The U.S. is reported to be preparing to elevate Malaysia's human trafficking status, drawing statements of concern from a senior lawmaker and human rights group.
Government officials, speaking on condition of anonymity, informed reporters Wednesday the State Department would upgrade Malaysia in its annual report on human trafficking, set for release next week.
Last year's report placed Malaysia in Tier 3 - the lowest category, among countries such as Iran, North Korea and Russia that are not meeting minimum requirements to combat modern slavery.
Malaysia is one of 11 nations involved in negotiations with the U.S. on the ambitious and long-delayed Trans-Pacific Partnership, or TPP, free trade agreement.
The Obama administration last month cleared a major hurdle toward completing the deal when Congress agreed to give the White House "fast-track" trade promotion authority.
But the bill passed by lawmakers specifically prohibits the U.S. from completing fast-tracked free trade deals with countries in Tier 3 of the State Department report.
Any move to upgrade Malaysia's status is being driven by political considerations and is not based on any actual improvement by Malaysia, says Human Rights Watch's Phil Robertson.
Robertson says the Southeast Asian country has done little in the past year to improve conditions for human trafficking victims and vulnerable migrant workers.
In a statement, U.S. Senator Robert Menendez said "the deplorable human trafficking crisis in Malaysia merits a global cry for action and justice — not an attempt to sweep them under the rug for political expediency."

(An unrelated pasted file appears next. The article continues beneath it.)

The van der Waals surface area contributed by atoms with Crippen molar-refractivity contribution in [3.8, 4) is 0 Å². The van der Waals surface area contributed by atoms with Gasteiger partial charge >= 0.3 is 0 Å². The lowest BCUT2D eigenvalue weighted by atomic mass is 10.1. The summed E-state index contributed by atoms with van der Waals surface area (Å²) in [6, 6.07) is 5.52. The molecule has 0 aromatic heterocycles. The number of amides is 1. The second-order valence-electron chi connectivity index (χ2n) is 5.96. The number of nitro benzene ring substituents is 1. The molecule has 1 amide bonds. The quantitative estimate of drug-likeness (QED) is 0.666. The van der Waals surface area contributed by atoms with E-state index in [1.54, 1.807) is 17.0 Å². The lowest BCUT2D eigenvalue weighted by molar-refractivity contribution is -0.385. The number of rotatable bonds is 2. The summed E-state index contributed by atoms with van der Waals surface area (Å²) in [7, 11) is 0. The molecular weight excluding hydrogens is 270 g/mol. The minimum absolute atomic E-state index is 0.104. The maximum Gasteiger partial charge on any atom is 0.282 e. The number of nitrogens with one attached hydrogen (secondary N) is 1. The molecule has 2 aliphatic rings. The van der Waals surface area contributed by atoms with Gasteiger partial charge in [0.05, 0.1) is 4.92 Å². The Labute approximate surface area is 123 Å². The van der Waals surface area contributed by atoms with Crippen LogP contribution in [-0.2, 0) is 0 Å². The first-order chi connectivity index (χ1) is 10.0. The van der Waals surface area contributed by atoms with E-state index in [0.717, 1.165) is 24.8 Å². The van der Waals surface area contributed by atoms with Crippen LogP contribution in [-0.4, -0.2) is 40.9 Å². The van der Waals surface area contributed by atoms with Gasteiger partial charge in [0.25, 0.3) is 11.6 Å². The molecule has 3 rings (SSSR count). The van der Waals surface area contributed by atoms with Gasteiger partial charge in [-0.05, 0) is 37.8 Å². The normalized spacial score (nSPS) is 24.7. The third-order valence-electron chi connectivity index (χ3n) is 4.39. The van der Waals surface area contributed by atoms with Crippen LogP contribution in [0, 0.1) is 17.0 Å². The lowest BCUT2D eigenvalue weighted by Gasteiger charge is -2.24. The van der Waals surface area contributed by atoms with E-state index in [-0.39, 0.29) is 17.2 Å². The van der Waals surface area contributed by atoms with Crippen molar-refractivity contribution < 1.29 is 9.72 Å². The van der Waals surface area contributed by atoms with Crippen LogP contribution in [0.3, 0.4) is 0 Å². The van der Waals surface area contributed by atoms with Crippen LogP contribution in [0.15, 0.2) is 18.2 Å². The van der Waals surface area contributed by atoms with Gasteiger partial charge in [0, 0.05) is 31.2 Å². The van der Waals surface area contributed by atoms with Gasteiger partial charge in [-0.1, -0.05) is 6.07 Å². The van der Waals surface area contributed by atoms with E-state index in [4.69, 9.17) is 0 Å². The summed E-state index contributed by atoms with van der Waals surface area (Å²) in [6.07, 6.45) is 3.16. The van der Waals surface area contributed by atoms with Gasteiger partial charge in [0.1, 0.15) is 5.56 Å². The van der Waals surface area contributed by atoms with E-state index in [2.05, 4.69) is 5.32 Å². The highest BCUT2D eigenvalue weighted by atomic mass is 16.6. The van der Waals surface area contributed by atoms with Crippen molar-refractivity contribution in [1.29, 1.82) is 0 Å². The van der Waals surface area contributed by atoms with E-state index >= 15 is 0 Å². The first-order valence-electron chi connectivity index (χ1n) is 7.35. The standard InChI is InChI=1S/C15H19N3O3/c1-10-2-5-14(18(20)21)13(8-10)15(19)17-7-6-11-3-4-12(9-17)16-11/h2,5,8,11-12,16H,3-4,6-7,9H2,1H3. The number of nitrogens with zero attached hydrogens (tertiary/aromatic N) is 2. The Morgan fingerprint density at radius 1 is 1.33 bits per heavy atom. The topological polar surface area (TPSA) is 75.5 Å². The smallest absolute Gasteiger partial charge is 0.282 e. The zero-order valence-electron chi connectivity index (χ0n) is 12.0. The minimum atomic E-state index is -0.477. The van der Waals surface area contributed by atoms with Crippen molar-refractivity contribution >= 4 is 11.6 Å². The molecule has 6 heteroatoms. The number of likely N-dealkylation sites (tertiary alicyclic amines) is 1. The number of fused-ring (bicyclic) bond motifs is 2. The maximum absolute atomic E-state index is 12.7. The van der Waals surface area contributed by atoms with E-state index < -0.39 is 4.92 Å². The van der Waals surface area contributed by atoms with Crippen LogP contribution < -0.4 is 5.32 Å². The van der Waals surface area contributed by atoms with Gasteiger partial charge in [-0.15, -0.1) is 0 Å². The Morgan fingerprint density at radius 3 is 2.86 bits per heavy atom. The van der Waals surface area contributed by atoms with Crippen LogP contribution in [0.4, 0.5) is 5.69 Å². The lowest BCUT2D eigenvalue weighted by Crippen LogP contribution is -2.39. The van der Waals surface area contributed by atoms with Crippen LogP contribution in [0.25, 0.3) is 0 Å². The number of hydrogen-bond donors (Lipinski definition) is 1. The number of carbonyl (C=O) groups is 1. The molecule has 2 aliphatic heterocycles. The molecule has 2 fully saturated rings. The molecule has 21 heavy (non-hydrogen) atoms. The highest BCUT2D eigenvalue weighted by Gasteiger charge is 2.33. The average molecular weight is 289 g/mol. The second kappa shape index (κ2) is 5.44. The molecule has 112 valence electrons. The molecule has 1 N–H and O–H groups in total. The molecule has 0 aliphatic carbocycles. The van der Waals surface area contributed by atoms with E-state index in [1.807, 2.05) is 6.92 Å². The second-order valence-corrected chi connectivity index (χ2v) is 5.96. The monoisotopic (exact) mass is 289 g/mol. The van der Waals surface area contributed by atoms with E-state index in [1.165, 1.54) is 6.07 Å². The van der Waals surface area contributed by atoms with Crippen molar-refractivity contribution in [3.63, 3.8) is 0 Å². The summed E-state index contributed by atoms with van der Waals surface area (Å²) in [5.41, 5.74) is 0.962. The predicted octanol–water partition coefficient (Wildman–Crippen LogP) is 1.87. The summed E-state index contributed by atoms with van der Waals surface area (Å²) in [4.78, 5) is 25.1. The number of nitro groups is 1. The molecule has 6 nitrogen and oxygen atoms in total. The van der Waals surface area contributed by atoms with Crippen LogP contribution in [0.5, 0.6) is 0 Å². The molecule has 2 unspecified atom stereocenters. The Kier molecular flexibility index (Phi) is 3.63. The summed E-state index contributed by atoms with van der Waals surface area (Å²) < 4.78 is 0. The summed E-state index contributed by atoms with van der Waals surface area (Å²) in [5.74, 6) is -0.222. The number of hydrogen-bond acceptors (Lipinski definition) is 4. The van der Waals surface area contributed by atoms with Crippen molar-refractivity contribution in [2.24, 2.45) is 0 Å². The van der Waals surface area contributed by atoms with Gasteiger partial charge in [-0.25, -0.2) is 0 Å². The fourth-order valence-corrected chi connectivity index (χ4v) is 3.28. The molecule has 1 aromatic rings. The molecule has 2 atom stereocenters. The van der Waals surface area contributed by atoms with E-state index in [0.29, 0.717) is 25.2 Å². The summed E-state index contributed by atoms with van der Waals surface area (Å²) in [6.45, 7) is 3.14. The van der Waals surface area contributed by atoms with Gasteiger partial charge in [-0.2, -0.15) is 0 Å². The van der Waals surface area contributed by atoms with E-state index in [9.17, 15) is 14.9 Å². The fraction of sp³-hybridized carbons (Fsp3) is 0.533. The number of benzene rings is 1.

"If true, this manipulation of Malaysia’s ranking in the State Department’s 2015 TIP report would be a perversion of the trafficking list and undermine both the integrity of this important report as well as the very difficult task of confronting states about human trafficking," he said.
Malaysia is home to an estimated two million poor migrant workers from around the region who often become prey to abusive employers and labor agents, sometimes enduring forced labor conditions.
The country's record on human trafficking was brought to the forefront earlier this year when authorities found abandoned human trafficking camps along with mass graves containing dozens of bodies.
The camps, located near Malaysia's border with Thailand, are believed to have been run by a regional criminal syndicate that smuggled tens of thousands of people from Myanmar and Bangladesh.
Similar camps and graves also were found on the Thai side of the border. Following a Thai crackdown on the people smuggling ring, many of the victims were abandoned at sea, with little or no food supplies.
Malaysia and other countries initially refused to allow the migrants and trafficking victims to come ashore, leaving them with nowhere to go and creating a major humanitarian crisis.
Following weeks of international pressure, Indonesia and Malaysia eventually agreed to shelter 7,000 of the migrants, provided they are resettled with the help of the international community within a year.